Fly-drive through the Canadian Rockies
From the air the vast wildernesses of Canada might look impenetrable, but the reality is it is the kind of destination long distance road trips were made for. Canada’s roads are superbly maintained and have scarcely any traffic on them, so you can drive with ease to a huge array of extraordinary locations and soak up the panoramic views as you enjoy the solitude.
From the Rocky Mountains to the Pacific Coast, taking in dramatic national parks, temperate rainforests, and grizzly bear habitats, there are few more wildly wonderful journeys than this.
Holidays2 offers the 19-day “Canadian Ultimate Adventures Fly Drive” itinerary from £2,936 per person. This includes return flights with Air Canada, accommodation, 14 days car hire, and activities including a sightseeing helicopter flight over the Rockies, rafting on the Athabasca River, a jet boat ride through Grizzly Bear Valley and a bear-watching excursion. Call 0800 988 4611 for more information.
Banff National Park
Air Canada flies direct from Heathrow to Calgary, which makes the Rocky Mountains surprisingly accessible. Picking up an automatic Chevrolet from the airport was a breeze, and within an hour of clearing customs I was already on the road, the craggy peaks of the Rockies rising up around me.
Banff is one of those towns born when the transcontinental railroad cut through Canada in the 1880s. Workers found natural hot springs here, and enterprising souls decided to develop the site as a mountain resort. The Banff Springs Hotel, built in a Scottish baronial style, drew well heeled guests from across Canada and beyond, and Banff grew famous for its natural beauty, its hiking, and, later on, for its skiing, too.
Rising early, I rode the cable car to the top of Sulphur Mountain to watch the daybreak. I stood upon the boardwalk mesmerised as rays of light began to fall upon the trees and mountain tops, turning their muted tones into vivid colours. I was already on top of the peak, but wanted to go higher still: the opportunity came in the form of a helicopter ride, so I soared eagle like above Banff, Spray Lake, and Mount Buller. The national parkis beautiful on the ground, but from the air it is absolutely breathtaking.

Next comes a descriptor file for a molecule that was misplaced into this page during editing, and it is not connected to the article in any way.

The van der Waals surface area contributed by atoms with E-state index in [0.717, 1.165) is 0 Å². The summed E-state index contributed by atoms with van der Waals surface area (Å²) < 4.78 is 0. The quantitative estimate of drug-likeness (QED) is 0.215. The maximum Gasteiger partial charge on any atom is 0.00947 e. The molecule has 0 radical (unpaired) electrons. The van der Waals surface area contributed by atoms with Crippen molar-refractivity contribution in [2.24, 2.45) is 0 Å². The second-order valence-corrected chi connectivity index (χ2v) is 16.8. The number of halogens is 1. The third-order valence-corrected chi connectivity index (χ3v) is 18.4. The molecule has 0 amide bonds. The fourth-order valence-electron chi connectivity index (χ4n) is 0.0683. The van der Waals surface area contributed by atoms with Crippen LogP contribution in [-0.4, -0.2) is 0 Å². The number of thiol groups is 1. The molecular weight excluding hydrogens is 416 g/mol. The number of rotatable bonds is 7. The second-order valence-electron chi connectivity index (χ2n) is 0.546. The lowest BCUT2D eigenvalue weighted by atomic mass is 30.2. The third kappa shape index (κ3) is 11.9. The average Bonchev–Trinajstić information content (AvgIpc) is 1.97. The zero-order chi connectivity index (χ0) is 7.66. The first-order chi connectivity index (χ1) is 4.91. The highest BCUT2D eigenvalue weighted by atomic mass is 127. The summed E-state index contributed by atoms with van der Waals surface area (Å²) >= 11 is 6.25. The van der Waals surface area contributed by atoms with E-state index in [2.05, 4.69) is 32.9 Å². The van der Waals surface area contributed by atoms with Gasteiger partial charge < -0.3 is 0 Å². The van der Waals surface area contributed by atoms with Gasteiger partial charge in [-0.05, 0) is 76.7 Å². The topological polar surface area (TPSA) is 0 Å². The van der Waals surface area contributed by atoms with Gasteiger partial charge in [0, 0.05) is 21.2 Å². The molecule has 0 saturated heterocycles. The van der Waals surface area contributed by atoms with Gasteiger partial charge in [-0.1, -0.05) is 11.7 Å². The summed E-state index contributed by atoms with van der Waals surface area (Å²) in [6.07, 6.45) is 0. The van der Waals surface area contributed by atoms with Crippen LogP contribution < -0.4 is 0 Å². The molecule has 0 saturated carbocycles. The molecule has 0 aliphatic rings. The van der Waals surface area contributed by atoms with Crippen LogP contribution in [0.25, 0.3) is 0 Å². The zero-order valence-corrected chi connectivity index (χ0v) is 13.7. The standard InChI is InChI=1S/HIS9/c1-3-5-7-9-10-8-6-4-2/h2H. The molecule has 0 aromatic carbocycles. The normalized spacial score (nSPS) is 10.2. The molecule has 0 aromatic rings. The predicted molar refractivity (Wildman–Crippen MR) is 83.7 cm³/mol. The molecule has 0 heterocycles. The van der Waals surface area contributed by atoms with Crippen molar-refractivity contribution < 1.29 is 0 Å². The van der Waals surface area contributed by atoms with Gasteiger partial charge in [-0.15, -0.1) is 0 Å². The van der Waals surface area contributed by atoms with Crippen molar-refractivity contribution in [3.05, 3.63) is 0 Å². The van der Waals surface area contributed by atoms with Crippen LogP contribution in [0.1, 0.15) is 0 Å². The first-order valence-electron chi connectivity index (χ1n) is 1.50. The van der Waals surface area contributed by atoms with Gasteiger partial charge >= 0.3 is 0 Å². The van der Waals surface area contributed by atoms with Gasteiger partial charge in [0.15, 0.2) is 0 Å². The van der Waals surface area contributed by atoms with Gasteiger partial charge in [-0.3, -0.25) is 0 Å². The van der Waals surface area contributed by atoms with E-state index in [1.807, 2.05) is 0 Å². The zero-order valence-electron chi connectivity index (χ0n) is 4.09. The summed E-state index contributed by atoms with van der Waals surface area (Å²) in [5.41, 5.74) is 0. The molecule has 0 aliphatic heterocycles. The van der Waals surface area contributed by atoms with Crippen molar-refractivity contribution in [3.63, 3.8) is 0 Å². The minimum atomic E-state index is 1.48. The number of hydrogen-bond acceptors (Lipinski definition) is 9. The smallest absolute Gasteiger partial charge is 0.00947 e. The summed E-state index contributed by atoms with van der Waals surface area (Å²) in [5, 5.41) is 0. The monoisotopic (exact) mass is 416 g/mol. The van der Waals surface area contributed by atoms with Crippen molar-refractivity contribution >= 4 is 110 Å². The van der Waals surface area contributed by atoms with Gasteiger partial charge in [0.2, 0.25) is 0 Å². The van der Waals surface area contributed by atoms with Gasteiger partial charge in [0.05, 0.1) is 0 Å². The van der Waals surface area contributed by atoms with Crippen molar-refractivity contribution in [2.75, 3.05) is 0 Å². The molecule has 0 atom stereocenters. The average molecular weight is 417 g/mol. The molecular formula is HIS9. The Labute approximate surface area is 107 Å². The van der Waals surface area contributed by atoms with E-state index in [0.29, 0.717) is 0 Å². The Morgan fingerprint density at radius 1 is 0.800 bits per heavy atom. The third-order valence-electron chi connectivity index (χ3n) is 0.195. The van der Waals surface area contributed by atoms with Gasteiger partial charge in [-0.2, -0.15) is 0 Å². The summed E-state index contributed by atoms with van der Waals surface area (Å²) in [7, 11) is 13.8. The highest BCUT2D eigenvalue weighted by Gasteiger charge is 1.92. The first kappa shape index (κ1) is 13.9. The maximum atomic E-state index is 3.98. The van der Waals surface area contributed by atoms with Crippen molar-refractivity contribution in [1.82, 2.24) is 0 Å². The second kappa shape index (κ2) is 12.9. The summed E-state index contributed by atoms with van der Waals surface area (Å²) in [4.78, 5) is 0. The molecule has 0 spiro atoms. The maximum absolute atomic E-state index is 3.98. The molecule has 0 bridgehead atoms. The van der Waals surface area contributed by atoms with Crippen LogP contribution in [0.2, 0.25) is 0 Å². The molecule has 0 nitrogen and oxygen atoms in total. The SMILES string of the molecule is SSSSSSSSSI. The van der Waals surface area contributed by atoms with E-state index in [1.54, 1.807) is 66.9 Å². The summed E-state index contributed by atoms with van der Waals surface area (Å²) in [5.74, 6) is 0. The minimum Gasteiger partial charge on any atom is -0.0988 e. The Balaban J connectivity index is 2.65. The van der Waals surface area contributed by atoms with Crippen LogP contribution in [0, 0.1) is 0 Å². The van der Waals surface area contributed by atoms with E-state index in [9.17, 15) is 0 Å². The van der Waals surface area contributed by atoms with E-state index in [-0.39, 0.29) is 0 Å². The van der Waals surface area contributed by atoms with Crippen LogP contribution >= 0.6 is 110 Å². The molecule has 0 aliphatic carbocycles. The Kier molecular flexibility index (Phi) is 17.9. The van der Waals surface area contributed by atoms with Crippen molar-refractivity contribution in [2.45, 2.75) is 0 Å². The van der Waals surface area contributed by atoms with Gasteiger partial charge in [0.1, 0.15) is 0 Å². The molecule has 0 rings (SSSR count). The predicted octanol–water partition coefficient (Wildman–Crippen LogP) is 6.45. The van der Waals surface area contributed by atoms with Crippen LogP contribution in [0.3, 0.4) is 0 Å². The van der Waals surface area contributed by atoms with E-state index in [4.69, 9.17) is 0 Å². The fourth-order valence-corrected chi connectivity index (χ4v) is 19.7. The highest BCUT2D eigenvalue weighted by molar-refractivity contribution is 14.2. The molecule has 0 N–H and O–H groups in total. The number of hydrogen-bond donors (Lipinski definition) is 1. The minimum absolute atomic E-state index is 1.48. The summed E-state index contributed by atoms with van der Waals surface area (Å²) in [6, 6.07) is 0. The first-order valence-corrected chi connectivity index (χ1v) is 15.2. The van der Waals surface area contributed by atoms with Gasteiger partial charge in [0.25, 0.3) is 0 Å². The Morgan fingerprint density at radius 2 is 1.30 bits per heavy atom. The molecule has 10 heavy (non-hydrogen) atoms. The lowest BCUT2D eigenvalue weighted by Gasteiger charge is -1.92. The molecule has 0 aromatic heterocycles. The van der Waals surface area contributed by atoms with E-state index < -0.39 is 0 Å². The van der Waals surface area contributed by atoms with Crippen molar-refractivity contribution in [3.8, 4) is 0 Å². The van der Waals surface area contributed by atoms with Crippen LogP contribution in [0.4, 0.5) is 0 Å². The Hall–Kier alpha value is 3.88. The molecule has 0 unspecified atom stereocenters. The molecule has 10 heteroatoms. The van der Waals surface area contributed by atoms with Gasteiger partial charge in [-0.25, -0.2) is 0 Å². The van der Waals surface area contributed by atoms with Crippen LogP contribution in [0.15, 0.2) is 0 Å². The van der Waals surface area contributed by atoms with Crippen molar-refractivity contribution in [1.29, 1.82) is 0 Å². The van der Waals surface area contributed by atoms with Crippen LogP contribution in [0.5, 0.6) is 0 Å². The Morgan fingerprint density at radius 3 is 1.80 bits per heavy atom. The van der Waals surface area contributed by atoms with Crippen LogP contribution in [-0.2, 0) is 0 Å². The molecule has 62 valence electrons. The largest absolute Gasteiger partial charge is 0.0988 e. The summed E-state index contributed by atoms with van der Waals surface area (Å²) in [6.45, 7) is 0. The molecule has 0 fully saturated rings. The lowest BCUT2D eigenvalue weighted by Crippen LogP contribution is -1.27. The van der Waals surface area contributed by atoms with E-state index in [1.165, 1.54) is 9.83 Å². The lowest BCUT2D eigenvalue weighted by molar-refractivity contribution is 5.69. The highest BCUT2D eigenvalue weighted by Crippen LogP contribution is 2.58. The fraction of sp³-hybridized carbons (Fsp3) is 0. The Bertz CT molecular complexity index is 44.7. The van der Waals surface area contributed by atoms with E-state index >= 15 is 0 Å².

Jasper National Park
Travelling from Banff to Jasper takes three hours or so, but it’d be a waste to drive straight through without stopping. The road here passes through the Icefields Parkway (also known as the Promenade des Glaciers), without doubt the most awe inspiring route in the Rockies.
I picnicked at the glacier fed Peyto Lake, a sparkling stretch of water that is so turquoise in colour it hardly seems natural. The best views are from Bow Summit on the Parkway, where plenty of cars stop to admire the views, but you only have to walk a short distance down towards the lake and you’ll find a perfectly peaceful spot.
The Columbia Icefield – the largest in the Rocky Mountains – is ideal for a longer hike. You can ride out onto the glacier by coach but I preferred to stretch my legs and feel the ice scrunching beneath my feet. It’s an isolated place and the weather can be harsh, but on a bright summer’s day the surface sparkles. I gulped in deep lungfuls of the pristine air.
The landscape surrounding Jasper is much softer: lakes and meadows replace jagged peaks. The Jasper Skytram will lift you to a height of 2,277m, but be sure to come down again in time for a sunset cruise on Maligne Lake.
Grizzly bear, moose, and caribou have made their homes on the islands and around the shore, whilst bald eagles and osprey swoop overhead. For an hour I was glued to my binoculars; I had to force myself to look up and around me, to take in the expanse of nature, but I was grateful that I did.
Kamloops is a pocket of civilisation on the bank of the South Thompson River. After the rugged wilderness it’s quite a contrast to descend into the town and see the manicured greens of the golf course, white fences around the horse paddocks, and pretty little timbered houses.
Thus far I’d only seen wildlife from afar, so I took a day out to go to the British Columbia Wildlife Park, a remarkable conservation project. The 65 species are all native to this part of Canada, including three kinds of bears, Arctic wolf, coyote, and bobcat. During a private animal encounter you can meet a bearded dragon, red foot tortoise, or owl and, if you have the stomach for it, even have a bird of prey swoop down and land on your hand. The rangers are eager to talk about their work, in particular the successes of their burrowing owl breeding programme, which is the largest in the world.